But where are the people? Tom Brooking

Have you ever wondered why there are so many picture books of beautiful New Zealand cluttering the shelves of our bookshops? Obviously publishers think there is a market for them both amongst tourists and locals — but probably the proliferation of such books tells us quite a lot about ourselves.

As I am currently engaged in writing a book about the changing New Zealand landscape, New Zealand Books asked me to don my detective’s cap and try and find the answer as to why there are quite so many books, long on pictures and short on words. My other brief is to make a few guesses as to what these 18 books suggest about this place and the people who inhabit it.

1 The books

The most obvious thing is the exceptionally high standard of photography, which is usually matched by high quality production. We can take pride in our ability to produce handsome books as well as skilful rugby teams, tasty food and fine wines.

The other universal feature is the absence of rain and cloud in the pictures which adorn these books. Perhaps living in Dunedin has darkened my perspective but even in my youth growing up in Auckland I seem to remember lots of rainy days and extraordinary kaleidoscopes of clouds. The relentless blue skies of most of these books distorts the reality of living in a fickle, sometimes capricious, but usually interesting maritime climate; compared with say southern California we have weather rather than climate. Similarly there are few references to troubles and problems in paradise; the ugly is kept well away from view.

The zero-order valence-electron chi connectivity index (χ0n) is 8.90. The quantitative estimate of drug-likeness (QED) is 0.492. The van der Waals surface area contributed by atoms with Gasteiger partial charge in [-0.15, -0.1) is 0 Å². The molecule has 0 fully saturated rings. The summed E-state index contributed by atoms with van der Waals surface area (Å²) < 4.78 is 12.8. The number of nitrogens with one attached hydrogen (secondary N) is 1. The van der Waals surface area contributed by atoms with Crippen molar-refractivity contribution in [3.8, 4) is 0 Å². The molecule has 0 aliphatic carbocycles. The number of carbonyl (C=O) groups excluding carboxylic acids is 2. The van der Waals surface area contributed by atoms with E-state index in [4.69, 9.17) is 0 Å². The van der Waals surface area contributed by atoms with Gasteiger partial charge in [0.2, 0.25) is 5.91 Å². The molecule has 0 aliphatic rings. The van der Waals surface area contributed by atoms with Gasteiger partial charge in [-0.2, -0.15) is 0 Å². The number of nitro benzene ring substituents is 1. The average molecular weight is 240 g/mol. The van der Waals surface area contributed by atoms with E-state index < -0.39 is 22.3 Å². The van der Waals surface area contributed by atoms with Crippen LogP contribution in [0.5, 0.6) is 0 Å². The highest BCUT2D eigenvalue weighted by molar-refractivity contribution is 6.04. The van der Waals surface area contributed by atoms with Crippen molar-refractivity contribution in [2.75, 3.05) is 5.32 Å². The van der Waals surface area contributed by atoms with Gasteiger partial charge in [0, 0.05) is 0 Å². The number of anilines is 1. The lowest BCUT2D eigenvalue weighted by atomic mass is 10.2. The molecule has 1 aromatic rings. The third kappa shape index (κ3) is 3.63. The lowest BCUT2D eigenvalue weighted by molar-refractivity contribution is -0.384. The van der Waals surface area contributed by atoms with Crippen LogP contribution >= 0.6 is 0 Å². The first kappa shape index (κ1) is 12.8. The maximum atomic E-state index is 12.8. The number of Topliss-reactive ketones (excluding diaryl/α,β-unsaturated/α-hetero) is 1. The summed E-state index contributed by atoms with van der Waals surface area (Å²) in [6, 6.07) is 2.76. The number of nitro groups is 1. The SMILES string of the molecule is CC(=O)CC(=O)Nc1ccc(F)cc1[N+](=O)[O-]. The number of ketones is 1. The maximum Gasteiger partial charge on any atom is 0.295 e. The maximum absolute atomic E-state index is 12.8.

Stephen Barnett’s Magnificent New Zealand: A Journey Through the Country in Words and Pictures is the smallest and cheapest of the group. This is what the Americans call a “portable” book of postcard-size pictures depicting the range of scenery from sandy beach to snow-clad mountains. It is a kind of brag book with which tourists returning home or young Kiwis setting out on their OE could bore vaguely curious onlookers. There are few words but the introduction quotes John Mulgan to the effect that this is a “good country” but also “hard and sinewy” and liable to “outlast many of those who try to alter it”. This is about the only feature of the book liable to stimulate thought and, as wine writers would say, it represents reasonable value given the price but is rather too predictable.